Can You Burn Wood From a Rose Bush?

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Rose pruning is vital to the health of your plant.

Any rose gardener knows that proper pruning is vital to the health of the bush and propagation of future blooms. They also know that disposal of the cuttings can be cumbersome and painful. The thorny branches are hard to handle and they don't degrade well in compost heaps. A good alternative is to burn your prunings.

Pruning Your Rose Bush

Pruning is vital to the proper growth of your rose bush. Wearing gloves and long sleeves, prune your plant, starting at its base. Use clean, sharp pruners to cut dead and diseased branches, shape the plant, and to foster new growth. Make cuts at 45 degree angles, above new buds.

When to Prune

Although your pruning season depends on the rose species and the USDA hardiness zone in which you live, the fall is generally considered a good time to cut back growth and ready the plant for winter. Long canes left exposed to the elements can become damaged under the weight of snow and ice and cause the roots to loosen from the safety of their soil. Plants that are at least two to three years old should also be pruned in the spring. If your plant has successfully grown to three or four feet, prune in the spring to hasten new growth, healthy blossoming and hardy root development.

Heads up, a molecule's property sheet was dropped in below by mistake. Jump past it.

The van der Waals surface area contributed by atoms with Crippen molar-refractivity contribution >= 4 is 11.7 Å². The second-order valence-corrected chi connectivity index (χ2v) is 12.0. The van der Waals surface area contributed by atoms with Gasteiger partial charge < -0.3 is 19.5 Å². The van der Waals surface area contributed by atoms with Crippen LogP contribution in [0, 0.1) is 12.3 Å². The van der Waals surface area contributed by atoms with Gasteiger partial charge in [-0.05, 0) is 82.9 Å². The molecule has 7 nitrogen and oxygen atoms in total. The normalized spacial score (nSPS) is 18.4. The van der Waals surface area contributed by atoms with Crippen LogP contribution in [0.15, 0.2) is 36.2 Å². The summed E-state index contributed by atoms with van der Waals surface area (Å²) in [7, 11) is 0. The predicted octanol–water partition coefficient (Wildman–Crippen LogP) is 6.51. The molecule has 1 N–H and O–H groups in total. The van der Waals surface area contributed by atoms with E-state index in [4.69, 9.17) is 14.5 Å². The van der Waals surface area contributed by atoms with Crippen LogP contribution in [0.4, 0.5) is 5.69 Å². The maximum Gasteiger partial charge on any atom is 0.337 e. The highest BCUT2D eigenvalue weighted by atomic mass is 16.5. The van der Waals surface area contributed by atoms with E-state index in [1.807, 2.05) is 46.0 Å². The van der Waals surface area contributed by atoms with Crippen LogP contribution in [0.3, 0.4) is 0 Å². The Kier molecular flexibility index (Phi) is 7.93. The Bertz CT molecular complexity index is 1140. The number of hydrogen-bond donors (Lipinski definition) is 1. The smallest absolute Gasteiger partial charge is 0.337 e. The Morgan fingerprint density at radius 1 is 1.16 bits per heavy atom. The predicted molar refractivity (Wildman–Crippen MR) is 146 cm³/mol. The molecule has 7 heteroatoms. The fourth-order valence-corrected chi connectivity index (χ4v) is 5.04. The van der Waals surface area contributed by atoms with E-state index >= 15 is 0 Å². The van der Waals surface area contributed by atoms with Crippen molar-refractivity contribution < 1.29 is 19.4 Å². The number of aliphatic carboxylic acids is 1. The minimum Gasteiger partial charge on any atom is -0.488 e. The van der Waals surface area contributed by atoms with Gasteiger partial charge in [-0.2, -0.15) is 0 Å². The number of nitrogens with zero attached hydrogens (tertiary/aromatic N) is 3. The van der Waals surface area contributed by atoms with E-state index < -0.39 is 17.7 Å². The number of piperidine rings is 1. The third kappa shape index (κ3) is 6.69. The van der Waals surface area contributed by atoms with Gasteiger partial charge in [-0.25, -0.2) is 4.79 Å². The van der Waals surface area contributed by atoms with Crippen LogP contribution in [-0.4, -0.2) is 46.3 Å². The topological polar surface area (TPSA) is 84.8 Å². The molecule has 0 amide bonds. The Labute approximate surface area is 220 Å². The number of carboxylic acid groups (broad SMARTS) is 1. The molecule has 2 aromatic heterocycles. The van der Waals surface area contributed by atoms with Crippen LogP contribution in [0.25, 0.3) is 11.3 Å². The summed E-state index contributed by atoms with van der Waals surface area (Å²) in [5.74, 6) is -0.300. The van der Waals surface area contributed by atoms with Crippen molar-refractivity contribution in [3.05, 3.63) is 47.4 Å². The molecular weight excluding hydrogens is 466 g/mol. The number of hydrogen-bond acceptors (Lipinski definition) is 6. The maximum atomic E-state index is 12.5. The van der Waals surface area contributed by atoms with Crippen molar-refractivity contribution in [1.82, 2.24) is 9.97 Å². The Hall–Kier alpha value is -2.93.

Gather Cuttings

Collect all the cuttings from your bushes and leave them outdoors, exposed to sun. If you've got a patch of newly budding grass, the cuttings make a great deterrent for birds and pests. Otherwise, find a safe, sunlit spot where people and animals won't bump into your thorny pile. To fully dry your cuttings, expect to wait six months in most U.S. growing regions.

Use as Kindling

Once the rose cuttings are sufficiently dry, wear gloves and protective clothing and use sharp clippers to trim your prunings to a size that will fit properly to your fire pit. While there is no need to remove thorns, use care when handling the branches. Burn the cuttings outdoors as your community allows, or bring them indoors and use as kindling for woodstoves and fireplaces. Place along with paper below logs as an effective and economical fire starter.


Linda Emma

Linda Emma

Linda Emma is a long-standing writer and editor. She is also a digital marketing professional and published author with more than 20 years experience in media and business. She works as a content manager and professional writing tutor at a private New England college. She holds a bachelor's degree in journalism from Northeastern University.